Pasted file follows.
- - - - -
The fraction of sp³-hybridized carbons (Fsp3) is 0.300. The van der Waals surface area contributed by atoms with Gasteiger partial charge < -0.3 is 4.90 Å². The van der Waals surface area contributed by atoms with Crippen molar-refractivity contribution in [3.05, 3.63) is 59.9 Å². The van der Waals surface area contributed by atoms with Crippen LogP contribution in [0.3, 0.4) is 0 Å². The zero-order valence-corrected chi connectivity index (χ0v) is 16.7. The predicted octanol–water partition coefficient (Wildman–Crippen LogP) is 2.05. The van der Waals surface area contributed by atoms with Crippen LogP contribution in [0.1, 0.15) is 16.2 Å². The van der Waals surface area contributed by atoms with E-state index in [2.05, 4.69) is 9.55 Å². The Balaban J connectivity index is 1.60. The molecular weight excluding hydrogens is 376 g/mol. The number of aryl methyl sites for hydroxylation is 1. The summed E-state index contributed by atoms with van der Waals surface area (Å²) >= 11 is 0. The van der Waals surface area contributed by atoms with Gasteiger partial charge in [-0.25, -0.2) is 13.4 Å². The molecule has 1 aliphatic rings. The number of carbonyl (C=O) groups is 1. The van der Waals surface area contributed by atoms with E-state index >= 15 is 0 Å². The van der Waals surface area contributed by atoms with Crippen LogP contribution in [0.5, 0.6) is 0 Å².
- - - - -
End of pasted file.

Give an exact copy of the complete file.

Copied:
The fraction of sp³-hybridized carbons (Fsp3) is 0.300. The van der Waals surface area contributed by atoms with Gasteiger partial charge < -0.3 is 4.90 Å². The van der Waals surface area contributed by atoms with Crippen molar-refractivity contribution in [3.05, 3.63) is 59.9 Å². The van der Waals surface area contributed by atoms with Crippen LogP contribution in [0.3, 0.4) is 0 Å². The zero-order valence-corrected chi connectivity index (χ0v) is 16.7. The predicted octanol–water partition coefficient (Wildman–Crippen LogP) is 2.05. The van der Waals surface area contributed by atoms with Crippen LogP contribution in [0.1, 0.15) is 16.2 Å². The van der Waals surface area contributed by atoms with E-state index in [2.05, 4.69) is 9.55 Å². The Balaban J connectivity index is 1.60. The molecular weight excluding hydrogens is 376 g/mol. The number of aryl methyl sites for hydroxylation is 1. The summed E-state index contributed by atoms with van der Waals surface area (Å²) >= 11 is 0. The van der Waals surface area contributed by atoms with Gasteiger partial charge in [-0.25, -0.2) is 13.4 Å². The molecule has 1 aliphatic rings. The number of carbonyl (C=O) groups is 1. The van der Waals surface area contributed by atoms with E-state index >= 15 is 0 Å². The van der Waals surface area contributed by atoms with Crippen LogP contribution in [0.5, 0.6) is 0 Å².